BAY ST. LOUIS, Miss. -- Like many pastors, Joey Gilbert felt called to serve.
But that call ended up being long-distance.
Gilbert has been pastor at a small church in the Bayside community -- which has an average Sunday attendance of 40 -- for about 17 months.
Children rush up to give him a hug, even though they might be bashful about talking, and he's just as glad to see them. Adults give him a hearty handshake or a high-five.
But this isn't your average calling.
The thing is, he doesn't live in Bay St. Louis or Waveland. He doesn't even live on the Mississippi Gulf Coast, or anywhere in Mississippi or nearby Louisiana.
About three weekends each month, Gilbert drives from Carnesville, Ga., to Bayside Baptist Church off U.S. 90. It's about a 1,000-mile round-trip journey. That's in addition to doing his weekday job as a land surveyor for a company called Landtech.
Carnesville is about 75 miles northeast of Atlanta, and as anyone who has driven in Georgia knows, it's almost impossible to bypass that city's traffic in the northern half of the state. Yet Gilbert, often joined by wife Julie, who is a teacher, and friends Joyce and Kim Reed, sees this route as a regular mission trip to people who captured his heart after Hurricane Katrina.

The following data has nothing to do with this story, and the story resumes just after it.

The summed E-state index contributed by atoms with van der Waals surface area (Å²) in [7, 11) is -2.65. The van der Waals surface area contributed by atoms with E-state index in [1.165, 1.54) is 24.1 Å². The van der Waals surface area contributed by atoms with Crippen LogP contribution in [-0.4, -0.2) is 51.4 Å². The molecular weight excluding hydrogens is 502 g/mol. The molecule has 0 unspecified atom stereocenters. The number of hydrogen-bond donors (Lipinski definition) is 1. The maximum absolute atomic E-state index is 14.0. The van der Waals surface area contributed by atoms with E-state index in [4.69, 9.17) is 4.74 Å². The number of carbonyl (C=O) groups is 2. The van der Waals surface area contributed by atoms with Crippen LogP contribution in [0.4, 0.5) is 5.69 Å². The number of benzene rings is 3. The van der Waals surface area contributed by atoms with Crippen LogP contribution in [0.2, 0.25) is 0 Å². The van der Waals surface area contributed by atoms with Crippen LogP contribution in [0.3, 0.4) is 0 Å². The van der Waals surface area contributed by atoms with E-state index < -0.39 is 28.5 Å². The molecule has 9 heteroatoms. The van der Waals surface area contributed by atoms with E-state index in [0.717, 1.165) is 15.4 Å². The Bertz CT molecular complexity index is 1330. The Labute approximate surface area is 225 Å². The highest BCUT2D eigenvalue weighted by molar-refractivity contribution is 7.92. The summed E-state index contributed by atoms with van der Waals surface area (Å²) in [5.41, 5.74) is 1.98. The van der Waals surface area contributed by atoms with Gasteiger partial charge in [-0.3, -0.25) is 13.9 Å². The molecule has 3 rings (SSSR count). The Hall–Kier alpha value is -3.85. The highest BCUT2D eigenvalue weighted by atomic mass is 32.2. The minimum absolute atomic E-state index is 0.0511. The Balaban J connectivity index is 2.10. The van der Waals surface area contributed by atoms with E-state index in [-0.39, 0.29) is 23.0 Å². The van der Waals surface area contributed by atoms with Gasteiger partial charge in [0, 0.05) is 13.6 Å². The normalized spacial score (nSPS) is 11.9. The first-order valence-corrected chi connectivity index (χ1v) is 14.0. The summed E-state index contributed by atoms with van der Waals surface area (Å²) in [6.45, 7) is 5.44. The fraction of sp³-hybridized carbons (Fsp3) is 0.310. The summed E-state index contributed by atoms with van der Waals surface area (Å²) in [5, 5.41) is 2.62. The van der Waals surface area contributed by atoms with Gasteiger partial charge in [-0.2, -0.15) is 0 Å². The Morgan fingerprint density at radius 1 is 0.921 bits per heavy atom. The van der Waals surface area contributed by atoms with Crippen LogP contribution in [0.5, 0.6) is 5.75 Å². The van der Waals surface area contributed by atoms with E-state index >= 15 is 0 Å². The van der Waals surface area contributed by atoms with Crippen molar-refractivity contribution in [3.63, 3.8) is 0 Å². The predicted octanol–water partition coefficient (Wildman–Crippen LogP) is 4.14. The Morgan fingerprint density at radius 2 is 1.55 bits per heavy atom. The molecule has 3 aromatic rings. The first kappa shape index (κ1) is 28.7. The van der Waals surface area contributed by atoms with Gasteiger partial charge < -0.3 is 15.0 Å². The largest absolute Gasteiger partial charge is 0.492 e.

Like much of Hancock County, the Bayside community was hit hard by the catastrophic storm. A building intended to be a sort of neighborhood clubhouse now houses a convenience store and a coin laundry. Katrina cottages dot the streets. Several struggling families now call the development area home, with a few original residents.
One of those original residents is Suzy Medrano, a retired nurse who has made her daughter's empty house available to the Gilberts and the Reeds as a sort of free bed and breakfast. It's her donation to the cause. She wants Bayside Baptist to succeed.